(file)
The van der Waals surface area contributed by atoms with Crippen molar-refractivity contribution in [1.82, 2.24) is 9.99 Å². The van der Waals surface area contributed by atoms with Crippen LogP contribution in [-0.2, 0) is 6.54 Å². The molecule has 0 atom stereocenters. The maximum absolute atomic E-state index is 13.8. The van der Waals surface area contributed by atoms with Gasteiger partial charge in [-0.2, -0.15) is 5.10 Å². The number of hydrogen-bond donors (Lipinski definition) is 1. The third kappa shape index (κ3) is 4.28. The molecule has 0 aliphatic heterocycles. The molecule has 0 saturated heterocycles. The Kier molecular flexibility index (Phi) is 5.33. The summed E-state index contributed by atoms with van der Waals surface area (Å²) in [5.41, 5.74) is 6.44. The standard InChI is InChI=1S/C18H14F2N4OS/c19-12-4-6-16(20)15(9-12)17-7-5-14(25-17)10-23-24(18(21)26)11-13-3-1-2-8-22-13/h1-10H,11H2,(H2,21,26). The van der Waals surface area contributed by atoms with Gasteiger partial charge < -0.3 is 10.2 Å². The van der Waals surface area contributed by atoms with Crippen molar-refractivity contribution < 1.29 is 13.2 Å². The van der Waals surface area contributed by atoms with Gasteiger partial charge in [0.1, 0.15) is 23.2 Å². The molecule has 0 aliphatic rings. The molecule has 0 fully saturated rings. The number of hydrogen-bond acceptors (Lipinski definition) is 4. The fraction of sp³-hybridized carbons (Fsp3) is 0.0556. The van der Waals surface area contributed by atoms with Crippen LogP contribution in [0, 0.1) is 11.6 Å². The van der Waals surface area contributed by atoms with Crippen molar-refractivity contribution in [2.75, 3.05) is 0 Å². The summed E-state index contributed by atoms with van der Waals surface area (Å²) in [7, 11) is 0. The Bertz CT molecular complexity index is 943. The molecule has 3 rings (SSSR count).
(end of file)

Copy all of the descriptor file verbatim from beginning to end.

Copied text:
The van der Waals surface area contributed by atoms with Crippen molar-refractivity contribution in [1.82, 2.24) is 9.99 Å². The van der Waals surface area contributed by atoms with Crippen LogP contribution in [-0.2, 0) is 6.54 Å². The molecule has 0 atom stereocenters. The maximum absolute atomic E-state index is 13.8. The van der Waals surface area contributed by atoms with Gasteiger partial charge in [-0.2, -0.15) is 5.10 Å². The number of hydrogen-bond donors (Lipinski definition) is 1. The third kappa shape index (κ3) is 4.28. The molecule has 0 aliphatic heterocycles. The molecule has 0 saturated heterocycles. The Kier molecular flexibility index (Phi) is 5.33. The summed E-state index contributed by atoms with van der Waals surface area (Å²) in [5.41, 5.74) is 6.44. The standard InChI is InChI=1S/C18H14F2N4OS/c19-12-4-6-16(20)15(9-12)17-7-5-14(25-17)10-23-24(18(21)26)11-13-3-1-2-8-22-13/h1-10H,11H2,(H2,21,26). The van der Waals surface area contributed by atoms with Gasteiger partial charge < -0.3 is 10.2 Å². The van der Waals surface area contributed by atoms with Crippen molar-refractivity contribution < 1.29 is 13.2 Å². The van der Waals surface area contributed by atoms with Gasteiger partial charge in [0.1, 0.15) is 23.2 Å². The molecule has 0 aliphatic rings. The molecule has 0 fully saturated rings. The number of hydrogen-bond acceptors (Lipinski definition) is 4. The fraction of sp³-hybridized carbons (Fsp3) is 0.0556. The van der Waals surface area contributed by atoms with Crippen LogP contribution in [0, 0.1) is 11.6 Å². The van der Waals surface area contributed by atoms with Crippen molar-refractivity contribution in [2.75, 3.05) is 0 Å². The summed E-state index contributed by atoms with van der Waals surface area (Å²) in [7, 11) is 0. The Bertz CT molecular complexity index is 943. The molecule has 3 rings (SSSR count).